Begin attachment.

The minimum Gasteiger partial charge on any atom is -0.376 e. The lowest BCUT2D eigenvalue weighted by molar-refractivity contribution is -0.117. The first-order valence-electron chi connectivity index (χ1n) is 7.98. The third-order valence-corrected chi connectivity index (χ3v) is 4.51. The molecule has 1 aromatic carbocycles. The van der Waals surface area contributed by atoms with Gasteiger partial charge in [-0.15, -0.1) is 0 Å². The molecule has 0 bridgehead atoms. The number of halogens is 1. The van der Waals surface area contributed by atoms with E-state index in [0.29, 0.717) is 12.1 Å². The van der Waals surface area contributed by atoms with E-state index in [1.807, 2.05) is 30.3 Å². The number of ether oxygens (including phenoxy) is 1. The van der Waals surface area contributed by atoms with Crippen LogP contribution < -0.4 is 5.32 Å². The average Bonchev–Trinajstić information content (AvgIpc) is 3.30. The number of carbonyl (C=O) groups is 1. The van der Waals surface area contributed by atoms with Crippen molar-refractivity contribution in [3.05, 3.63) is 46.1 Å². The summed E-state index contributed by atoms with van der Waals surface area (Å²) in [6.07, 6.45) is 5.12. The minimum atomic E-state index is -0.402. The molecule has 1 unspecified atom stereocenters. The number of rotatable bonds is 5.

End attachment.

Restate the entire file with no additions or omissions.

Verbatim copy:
The minimum Gasteiger partial charge on any atom is -0.376 e. The lowest BCUT2D eigenvalue weighted by molar-refractivity contribution is -0.117. The first-order valence-electron chi connectivity index (χ1n) is 7.98. The third-order valence-corrected chi connectivity index (χ3v) is 4.51. The molecule has 1 aromatic carbocycles. The van der Waals surface area contributed by atoms with Gasteiger partial charge in [-0.15, -0.1) is 0 Å². The molecule has 0 bridgehead atoms. The number of halogens is 1. The van der Waals surface area contributed by atoms with E-state index in [0.29, 0.717) is 12.1 Å². The van der Waals surface area contributed by atoms with E-state index in [1.807, 2.05) is 30.3 Å². The number of ether oxygens (including phenoxy) is 1. The van der Waals surface area contributed by atoms with Crippen LogP contribution < -0.4 is 5.32 Å². The average Bonchev–Trinajstić information content (AvgIpc) is 3.30. The number of carbonyl (C=O) groups is 1. The van der Waals surface area contributed by atoms with Crippen molar-refractivity contribution in [3.05, 3.63) is 46.1 Å². The summed E-state index contributed by atoms with van der Waals surface area (Å²) in [6.07, 6.45) is 5.12. The minimum atomic E-state index is -0.402. The molecule has 1 unspecified atom stereocenters. The number of rotatable bonds is 5.